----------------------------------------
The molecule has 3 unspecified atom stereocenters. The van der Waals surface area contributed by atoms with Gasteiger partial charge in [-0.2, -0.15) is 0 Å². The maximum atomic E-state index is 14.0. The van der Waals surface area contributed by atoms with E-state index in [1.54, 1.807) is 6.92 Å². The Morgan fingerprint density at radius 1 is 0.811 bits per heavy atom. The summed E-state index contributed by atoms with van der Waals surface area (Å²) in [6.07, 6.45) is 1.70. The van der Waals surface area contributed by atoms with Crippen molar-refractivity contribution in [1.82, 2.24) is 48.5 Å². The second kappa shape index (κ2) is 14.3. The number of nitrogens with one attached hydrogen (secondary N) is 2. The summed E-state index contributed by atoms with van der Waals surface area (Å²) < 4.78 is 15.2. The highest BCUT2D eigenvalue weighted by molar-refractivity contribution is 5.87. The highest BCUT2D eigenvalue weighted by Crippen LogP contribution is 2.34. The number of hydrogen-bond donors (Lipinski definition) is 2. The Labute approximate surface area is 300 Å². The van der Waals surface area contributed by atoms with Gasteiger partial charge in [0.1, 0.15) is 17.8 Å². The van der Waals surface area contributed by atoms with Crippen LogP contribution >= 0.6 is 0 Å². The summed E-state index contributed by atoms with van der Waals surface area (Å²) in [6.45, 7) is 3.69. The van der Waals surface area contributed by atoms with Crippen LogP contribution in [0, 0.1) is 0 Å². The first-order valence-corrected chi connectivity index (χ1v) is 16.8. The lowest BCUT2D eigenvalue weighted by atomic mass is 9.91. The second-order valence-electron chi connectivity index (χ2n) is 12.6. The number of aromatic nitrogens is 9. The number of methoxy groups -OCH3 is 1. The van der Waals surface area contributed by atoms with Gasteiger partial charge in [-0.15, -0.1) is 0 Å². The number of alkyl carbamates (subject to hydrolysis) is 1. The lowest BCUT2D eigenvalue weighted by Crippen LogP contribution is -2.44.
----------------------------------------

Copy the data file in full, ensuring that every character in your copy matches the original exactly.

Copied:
The molecule has 3 unspecified atom stereocenters. The van der Waals surface area contributed by atoms with Gasteiger partial charge in [-0.2, -0.15) is 0 Å². The maximum atomic E-state index is 14.0. The van der Waals surface area contributed by atoms with E-state index in [1.54, 1.807) is 6.92 Å². The Morgan fingerprint density at radius 1 is 0.811 bits per heavy atom. The summed E-state index contributed by atoms with van der Waals surface area (Å²) in [6.07, 6.45) is 1.70. The van der Waals surface area contributed by atoms with Crippen molar-refractivity contribution in [1.82, 2.24) is 48.5 Å². The second kappa shape index (κ2) is 14.3. The number of nitrogens with one attached hydrogen (secondary N) is 2. The summed E-state index contributed by atoms with van der Waals surface area (Å²) < 4.78 is 15.2. The highest BCUT2D eigenvalue weighted by molar-refractivity contribution is 5.87. The highest BCUT2D eigenvalue weighted by Crippen LogP contribution is 2.34. The number of hydrogen-bond donors (Lipinski definition) is 2. The Labute approximate surface area is 300 Å². The van der Waals surface area contributed by atoms with Gasteiger partial charge in [0.1, 0.15) is 17.8 Å². The van der Waals surface area contributed by atoms with Crippen LogP contribution >= 0.6 is 0 Å². The summed E-state index contributed by atoms with van der Waals surface area (Å²) in [6.45, 7) is 3.69. The van der Waals surface area contributed by atoms with Crippen LogP contribution in [0, 0.1) is 0 Å². The first-order valence-corrected chi connectivity index (χ1v) is 16.8. The lowest BCUT2D eigenvalue weighted by atomic mass is 9.91. The second-order valence-electron chi connectivity index (χ2n) is 12.6. The number of aromatic nitrogens is 9. The number of methoxy groups -OCH3 is 1. The van der Waals surface area contributed by atoms with Gasteiger partial charge in [-0.15, -0.1) is 0 Å². The number of alkyl carbamates (subject to hydrolysis) is 1. The lowest BCUT2D eigenvalue weighted by Crippen LogP contribution is -2.44.